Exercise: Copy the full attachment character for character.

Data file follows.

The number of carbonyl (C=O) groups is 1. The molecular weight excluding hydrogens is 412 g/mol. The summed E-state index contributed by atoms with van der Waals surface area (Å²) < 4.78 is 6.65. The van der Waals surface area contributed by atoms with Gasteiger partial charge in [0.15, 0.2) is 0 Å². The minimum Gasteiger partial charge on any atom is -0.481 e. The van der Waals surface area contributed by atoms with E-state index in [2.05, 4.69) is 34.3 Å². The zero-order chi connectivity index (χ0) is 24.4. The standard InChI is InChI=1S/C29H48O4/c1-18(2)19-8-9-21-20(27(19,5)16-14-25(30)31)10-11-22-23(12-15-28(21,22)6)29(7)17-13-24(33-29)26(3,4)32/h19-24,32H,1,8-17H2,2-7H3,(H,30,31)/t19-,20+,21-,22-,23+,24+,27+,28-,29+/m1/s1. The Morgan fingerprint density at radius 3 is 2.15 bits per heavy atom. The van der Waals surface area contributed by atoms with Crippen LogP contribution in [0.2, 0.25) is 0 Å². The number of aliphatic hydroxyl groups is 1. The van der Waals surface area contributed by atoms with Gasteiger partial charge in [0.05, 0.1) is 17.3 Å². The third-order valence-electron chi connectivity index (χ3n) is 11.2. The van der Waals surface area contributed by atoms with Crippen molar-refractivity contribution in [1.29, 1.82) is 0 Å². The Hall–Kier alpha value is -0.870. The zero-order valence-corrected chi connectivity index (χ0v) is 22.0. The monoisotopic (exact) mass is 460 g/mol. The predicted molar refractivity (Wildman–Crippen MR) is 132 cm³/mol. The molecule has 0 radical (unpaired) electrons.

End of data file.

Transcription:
The number of carbonyl (C=O) groups is 1. The molecular weight excluding hydrogens is 412 g/mol. The summed E-state index contributed by atoms with van der Waals surface area (Å²) < 4.78 is 6.65. The van der Waals surface area contributed by atoms with Gasteiger partial charge in [0.15, 0.2) is 0 Å². The minimum Gasteiger partial charge on any atom is -0.481 e. The van der Waals surface area contributed by atoms with E-state index in [2.05, 4.69) is 34.3 Å². The zero-order chi connectivity index (χ0) is 24.4. The standard InChI is InChI=1S/C29H48O4/c1-18(2)19-8-9-21-20(27(19,5)16-14-25(30)31)10-11-22-23(12-15-28(21,22)6)29(7)17-13-24(33-29)26(3,4)32/h19-24,32H,1,8-17H2,2-7H3,(H,30,31)/t19-,20+,21-,22-,23+,24+,27+,28-,29+/m1/s1. The Morgan fingerprint density at radius 3 is 2.15 bits per heavy atom. The van der Waals surface area contributed by atoms with Crippen LogP contribution in [0.2, 0.25) is 0 Å². The number of aliphatic hydroxyl groups is 1. The van der Waals surface area contributed by atoms with Gasteiger partial charge in [0.05, 0.1) is 17.3 Å². The third-order valence-electron chi connectivity index (χ3n) is 11.2. The van der Waals surface area contributed by atoms with Crippen molar-refractivity contribution in [1.29, 1.82) is 0 Å². The Hall–Kier alpha value is -0.870. The zero-order valence-corrected chi connectivity index (χ0v) is 22.0. The monoisotopic (exact) mass is 460 g/mol. The predicted molar refractivity (Wildman–Crippen MR) is 132 cm³/mol. The molecule has 0 radical (unpaired) electrons.